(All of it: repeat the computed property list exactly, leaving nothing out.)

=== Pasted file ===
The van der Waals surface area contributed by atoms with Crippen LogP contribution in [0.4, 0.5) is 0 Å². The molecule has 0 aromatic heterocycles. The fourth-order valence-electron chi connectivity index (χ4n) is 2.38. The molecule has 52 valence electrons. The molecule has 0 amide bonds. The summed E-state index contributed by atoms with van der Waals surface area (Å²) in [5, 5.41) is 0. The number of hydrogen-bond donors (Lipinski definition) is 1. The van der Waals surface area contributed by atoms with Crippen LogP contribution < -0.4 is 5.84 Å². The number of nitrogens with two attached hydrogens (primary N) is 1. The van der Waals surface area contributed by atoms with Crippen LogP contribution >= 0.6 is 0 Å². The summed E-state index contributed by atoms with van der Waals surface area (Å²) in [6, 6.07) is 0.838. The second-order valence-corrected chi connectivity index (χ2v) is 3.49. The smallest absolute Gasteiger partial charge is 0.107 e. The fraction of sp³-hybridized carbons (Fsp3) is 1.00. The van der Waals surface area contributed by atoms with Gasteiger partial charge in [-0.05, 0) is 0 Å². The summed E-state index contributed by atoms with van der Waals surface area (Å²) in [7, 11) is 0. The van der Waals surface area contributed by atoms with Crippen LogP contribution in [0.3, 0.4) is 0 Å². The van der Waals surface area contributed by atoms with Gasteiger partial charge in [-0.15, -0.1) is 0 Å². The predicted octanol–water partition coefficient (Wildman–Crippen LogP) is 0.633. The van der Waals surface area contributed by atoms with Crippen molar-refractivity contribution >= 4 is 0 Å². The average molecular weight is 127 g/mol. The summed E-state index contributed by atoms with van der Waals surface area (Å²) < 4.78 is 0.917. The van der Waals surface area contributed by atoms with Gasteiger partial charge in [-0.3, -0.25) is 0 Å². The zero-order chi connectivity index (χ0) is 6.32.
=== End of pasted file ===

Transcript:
The van der Waals surface area contributed by atoms with Crippen LogP contribution in [0.4, 0.5) is 0 Å². The molecule has 0 aromatic heterocycles. The fourth-order valence-electron chi connectivity index (χ4n) is 2.38. The molecule has 52 valence electrons. The molecule has 0 amide bonds. The summed E-state index contributed by atoms with van der Waals surface area (Å²) in [5, 5.41) is 0. The number of hydrogen-bond donors (Lipinski definition) is 1. The van der Waals surface area contributed by atoms with Crippen LogP contribution < -0.4 is 5.84 Å². The number of nitrogens with two attached hydrogens (primary N) is 1. The van der Waals surface area contributed by atoms with Crippen LogP contribution >= 0.6 is 0 Å². The summed E-state index contributed by atoms with van der Waals surface area (Å²) in [6, 6.07) is 0.838. The second-order valence-corrected chi connectivity index (χ2v) is 3.49. The smallest absolute Gasteiger partial charge is 0.107 e. The fraction of sp³-hybridized carbons (Fsp3) is 1.00. The van der Waals surface area contributed by atoms with Gasteiger partial charge in [-0.05, 0) is 0 Å². The summed E-state index contributed by atoms with van der Waals surface area (Å²) in [7, 11) is 0. The van der Waals surface area contributed by atoms with Crippen LogP contribution in [0.3, 0.4) is 0 Å². The van der Waals surface area contributed by atoms with Gasteiger partial charge in [-0.15, -0.1) is 0 Å². The predicted octanol–water partition coefficient (Wildman–Crippen LogP) is 0.633. The van der Waals surface area contributed by atoms with Crippen molar-refractivity contribution >= 4 is 0 Å². The average molecular weight is 127 g/mol. The summed E-state index contributed by atoms with van der Waals surface area (Å²) < 4.78 is 0.917. The van der Waals surface area contributed by atoms with Gasteiger partial charge in [-0.3, -0.25) is 0 Å². The zero-order chi connectivity index (χ0) is 6.32.